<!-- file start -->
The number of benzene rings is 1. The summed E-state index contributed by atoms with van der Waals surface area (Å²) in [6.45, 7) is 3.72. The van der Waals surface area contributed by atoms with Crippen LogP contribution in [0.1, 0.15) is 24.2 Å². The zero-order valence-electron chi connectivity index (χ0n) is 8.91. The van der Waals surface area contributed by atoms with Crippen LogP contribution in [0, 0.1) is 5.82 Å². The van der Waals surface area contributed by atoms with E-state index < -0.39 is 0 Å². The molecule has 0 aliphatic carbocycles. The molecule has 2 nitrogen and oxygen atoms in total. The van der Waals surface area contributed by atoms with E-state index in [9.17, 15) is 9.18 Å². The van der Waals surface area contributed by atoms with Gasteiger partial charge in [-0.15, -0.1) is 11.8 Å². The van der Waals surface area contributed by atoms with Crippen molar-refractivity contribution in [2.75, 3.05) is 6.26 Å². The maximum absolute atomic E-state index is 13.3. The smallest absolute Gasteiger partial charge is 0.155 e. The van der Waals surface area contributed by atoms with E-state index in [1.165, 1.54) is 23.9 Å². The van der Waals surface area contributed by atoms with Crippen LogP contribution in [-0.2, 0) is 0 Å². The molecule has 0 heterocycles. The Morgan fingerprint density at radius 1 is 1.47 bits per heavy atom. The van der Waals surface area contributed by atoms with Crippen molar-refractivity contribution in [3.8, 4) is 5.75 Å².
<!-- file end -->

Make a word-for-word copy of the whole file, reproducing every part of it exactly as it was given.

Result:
The number of benzene rings is 1. The summed E-state index contributed by atoms with van der Waals surface area (Å²) in [6.45, 7) is 3.72. The van der Waals surface area contributed by atoms with Crippen LogP contribution in [0.1, 0.15) is 24.2 Å². The zero-order valence-electron chi connectivity index (χ0n) is 8.91. The van der Waals surface area contributed by atoms with Crippen LogP contribution in [0, 0.1) is 5.82 Å². The van der Waals surface area contributed by atoms with E-state index < -0.39 is 0 Å². The molecule has 0 aliphatic carbocycles. The molecule has 2 nitrogen and oxygen atoms in total. The van der Waals surface area contributed by atoms with E-state index in [9.17, 15) is 9.18 Å². The van der Waals surface area contributed by atoms with Gasteiger partial charge in [-0.15, -0.1) is 11.8 Å². The van der Waals surface area contributed by atoms with Crippen molar-refractivity contribution in [2.75, 3.05) is 6.26 Å². The maximum absolute atomic E-state index is 13.3. The smallest absolute Gasteiger partial charge is 0.155 e. The van der Waals surface area contributed by atoms with E-state index in [1.165, 1.54) is 23.9 Å². The van der Waals surface area contributed by atoms with Crippen LogP contribution in [-0.2, 0) is 0 Å². The molecule has 0 heterocycles. The Morgan fingerprint density at radius 1 is 1.47 bits per heavy atom. The van der Waals surface area contributed by atoms with Crippen molar-refractivity contribution in [3.8, 4) is 5.75 Å².